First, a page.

DYNAMITE RESEARCHER: TIISETSO MAFOLO, a B Tech: Electrical Engineering student, was overjoyed when a paper she delivered at the Institute of Electrical and Electronics Engineers’ (IEEE) Domestic Use of Energy conference in Cape Town in March was highly recommended. The paper was titled Domestic Lighting Demand Profile Prediction Using ANFIS and Neural Network. Her mentor and supervisor is DR OLAWALE POPOOLA (right), Director at the Centre for Energy and Electric Power (CEEP). Delegates at the conference were impressed with the young go-getter. Dr Michael Ndlovu of Eskom said the saying that “dynamite comes in small packages” became a reality for him during Tiisetso’s presentation. Prof HJ Vermeulen of the Stellenbosch University could also not believe that she only recently completed her B Tech studies, given her depth of understanding, tenacity and presentation skills. They agreed that she is a young researcher in the making. Furthermore, an international publishing house has made an offer to publish the work in a book (monograph) format. She graduated on 11 May.
PROUD MOMENT: PROF MZO SIRAYI, Executive Dean: Faculty of the Arts, with SUZAN MAROTHOLI, his Executive Secretary, and his son, INATHI, before a graduation ceremony of the Faculty of Management Sciences. Suzan obtained a B Tech: Business Administration and Inathi a National Diploma: Entrepreneurship.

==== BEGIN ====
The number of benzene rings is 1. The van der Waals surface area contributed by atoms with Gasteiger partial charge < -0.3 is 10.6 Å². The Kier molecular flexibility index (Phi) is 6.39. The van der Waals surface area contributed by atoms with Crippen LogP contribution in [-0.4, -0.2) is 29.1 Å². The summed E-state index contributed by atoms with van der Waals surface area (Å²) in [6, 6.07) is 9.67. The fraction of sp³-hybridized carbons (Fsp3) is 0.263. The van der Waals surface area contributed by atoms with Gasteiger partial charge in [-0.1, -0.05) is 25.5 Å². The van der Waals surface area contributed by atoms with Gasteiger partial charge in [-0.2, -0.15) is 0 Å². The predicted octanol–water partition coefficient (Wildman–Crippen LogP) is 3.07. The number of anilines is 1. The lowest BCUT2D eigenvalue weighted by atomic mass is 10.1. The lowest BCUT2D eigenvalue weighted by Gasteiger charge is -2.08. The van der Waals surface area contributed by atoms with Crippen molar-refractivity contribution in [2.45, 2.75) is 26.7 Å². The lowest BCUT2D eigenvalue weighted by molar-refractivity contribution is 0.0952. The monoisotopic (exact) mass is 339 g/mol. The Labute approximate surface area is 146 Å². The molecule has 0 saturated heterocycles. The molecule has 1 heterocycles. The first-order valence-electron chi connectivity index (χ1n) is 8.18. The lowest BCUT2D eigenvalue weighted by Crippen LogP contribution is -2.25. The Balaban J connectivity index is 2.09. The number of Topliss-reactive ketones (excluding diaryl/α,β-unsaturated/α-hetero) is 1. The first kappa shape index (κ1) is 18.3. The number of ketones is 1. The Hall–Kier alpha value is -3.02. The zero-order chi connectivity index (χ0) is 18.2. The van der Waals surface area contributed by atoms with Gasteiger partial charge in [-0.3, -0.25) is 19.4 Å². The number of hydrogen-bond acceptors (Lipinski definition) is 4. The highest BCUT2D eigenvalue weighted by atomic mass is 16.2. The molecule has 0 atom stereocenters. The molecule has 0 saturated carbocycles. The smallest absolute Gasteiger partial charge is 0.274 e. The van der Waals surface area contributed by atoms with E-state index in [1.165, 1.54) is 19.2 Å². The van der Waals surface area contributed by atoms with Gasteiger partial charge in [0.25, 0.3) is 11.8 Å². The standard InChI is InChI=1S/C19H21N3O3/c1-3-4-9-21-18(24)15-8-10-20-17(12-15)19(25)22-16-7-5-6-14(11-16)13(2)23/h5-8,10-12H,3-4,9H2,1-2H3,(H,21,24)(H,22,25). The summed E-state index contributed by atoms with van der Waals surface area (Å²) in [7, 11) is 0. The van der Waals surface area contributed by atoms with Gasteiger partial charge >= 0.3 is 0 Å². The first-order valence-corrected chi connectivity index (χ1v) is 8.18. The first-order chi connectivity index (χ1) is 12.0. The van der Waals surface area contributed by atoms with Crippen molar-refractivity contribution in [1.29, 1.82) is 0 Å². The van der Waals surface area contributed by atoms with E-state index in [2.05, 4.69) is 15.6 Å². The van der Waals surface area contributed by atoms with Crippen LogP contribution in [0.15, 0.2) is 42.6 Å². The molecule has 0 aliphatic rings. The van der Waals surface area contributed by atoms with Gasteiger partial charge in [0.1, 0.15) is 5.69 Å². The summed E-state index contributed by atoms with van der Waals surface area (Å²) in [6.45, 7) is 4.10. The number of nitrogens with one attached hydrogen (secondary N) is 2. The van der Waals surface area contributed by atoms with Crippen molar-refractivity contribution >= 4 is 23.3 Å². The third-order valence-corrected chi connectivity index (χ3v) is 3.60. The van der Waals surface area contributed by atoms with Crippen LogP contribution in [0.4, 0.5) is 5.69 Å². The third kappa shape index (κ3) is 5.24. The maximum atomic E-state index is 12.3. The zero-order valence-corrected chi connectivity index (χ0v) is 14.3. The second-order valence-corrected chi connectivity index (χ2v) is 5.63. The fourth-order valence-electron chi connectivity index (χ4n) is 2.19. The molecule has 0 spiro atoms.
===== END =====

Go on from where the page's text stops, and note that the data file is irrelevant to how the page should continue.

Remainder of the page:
MINGLING WITH THE GRADUATES: TUT Chancellor,
DR GWEN RAMOKGOPA, takes time out from her busy day to interact with the Autumn group graduates. Here she congratulates ELIZABETH VENTER, who obtained a Diploma in Dental Technology.
DONOVAN BOTHA became the first ever visually-impaired student to receive a National Diploma: Visual Communication (Photography).
BOSS MODEL AND ADRENALINE JUNKIE:
JONA SCHILLING, originally from Hamburg, Germany, received a National Diploma: Fine and Applied Arts. He is currently registered for his B Tech. “Adventure is what I live for. Anything that involves outdoor activity gives me life,” says Jona. Among his many talents, Jona is a fitness instructor, Boss model and a growing entrepreneur with a plan to venture into the ceramics business within the next two years while he furthers his studies. “Never settle and stay humble,” is his message to fellow students.